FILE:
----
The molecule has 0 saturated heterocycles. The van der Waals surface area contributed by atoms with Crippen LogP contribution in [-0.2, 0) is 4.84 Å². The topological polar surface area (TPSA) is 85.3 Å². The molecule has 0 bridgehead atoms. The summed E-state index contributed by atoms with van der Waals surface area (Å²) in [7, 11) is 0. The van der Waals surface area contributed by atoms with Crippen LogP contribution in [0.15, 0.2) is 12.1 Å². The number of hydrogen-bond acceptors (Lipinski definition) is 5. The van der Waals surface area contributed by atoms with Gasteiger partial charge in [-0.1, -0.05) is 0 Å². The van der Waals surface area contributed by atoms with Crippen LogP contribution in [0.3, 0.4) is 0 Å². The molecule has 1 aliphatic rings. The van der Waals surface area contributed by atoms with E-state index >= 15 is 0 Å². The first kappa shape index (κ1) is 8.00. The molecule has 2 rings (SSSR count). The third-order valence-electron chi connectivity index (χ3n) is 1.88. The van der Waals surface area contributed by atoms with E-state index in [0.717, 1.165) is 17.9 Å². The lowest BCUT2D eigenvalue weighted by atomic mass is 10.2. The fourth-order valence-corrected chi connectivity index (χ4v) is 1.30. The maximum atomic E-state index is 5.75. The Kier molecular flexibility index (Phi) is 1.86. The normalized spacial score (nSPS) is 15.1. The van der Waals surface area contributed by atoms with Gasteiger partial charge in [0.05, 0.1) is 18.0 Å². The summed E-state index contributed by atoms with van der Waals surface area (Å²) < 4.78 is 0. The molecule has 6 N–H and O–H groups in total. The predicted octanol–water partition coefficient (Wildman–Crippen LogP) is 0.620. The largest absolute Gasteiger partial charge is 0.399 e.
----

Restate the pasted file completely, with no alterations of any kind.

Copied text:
The molecule has 0 saturated heterocycles. The van der Waals surface area contributed by atoms with Crippen LogP contribution in [-0.2, 0) is 4.84 Å². The topological polar surface area (TPSA) is 85.3 Å². The molecule has 0 bridgehead atoms. The summed E-state index contributed by atoms with van der Waals surface area (Å²) in [7, 11) is 0. The van der Waals surface area contributed by atoms with Crippen LogP contribution in [0.15, 0.2) is 12.1 Å². The number of hydrogen-bond acceptors (Lipinski definition) is 5. The van der Waals surface area contributed by atoms with Gasteiger partial charge in [-0.1, -0.05) is 0 Å². The van der Waals surface area contributed by atoms with Crippen LogP contribution in [0.3, 0.4) is 0 Å². The molecule has 1 aliphatic rings. The van der Waals surface area contributed by atoms with E-state index >= 15 is 0 Å². The first kappa shape index (κ1) is 8.00. The molecule has 2 rings (SSSR count). The third-order valence-electron chi connectivity index (χ3n) is 1.88. The van der Waals surface area contributed by atoms with E-state index in [0.717, 1.165) is 17.9 Å². The lowest BCUT2D eigenvalue weighted by atomic mass is 10.2. The fourth-order valence-corrected chi connectivity index (χ4v) is 1.30. The maximum atomic E-state index is 5.75. The Kier molecular flexibility index (Phi) is 1.86. The normalized spacial score (nSPS) is 15.1. The van der Waals surface area contributed by atoms with Gasteiger partial charge in [0.05, 0.1) is 18.0 Å². The summed E-state index contributed by atoms with van der Waals surface area (Å²) < 4.78 is 0. The molecule has 6 N–H and O–H groups in total. The predicted octanol–water partition coefficient (Wildman–Crippen LogP) is 0.620. The largest absolute Gasteiger partial charge is 0.399 e.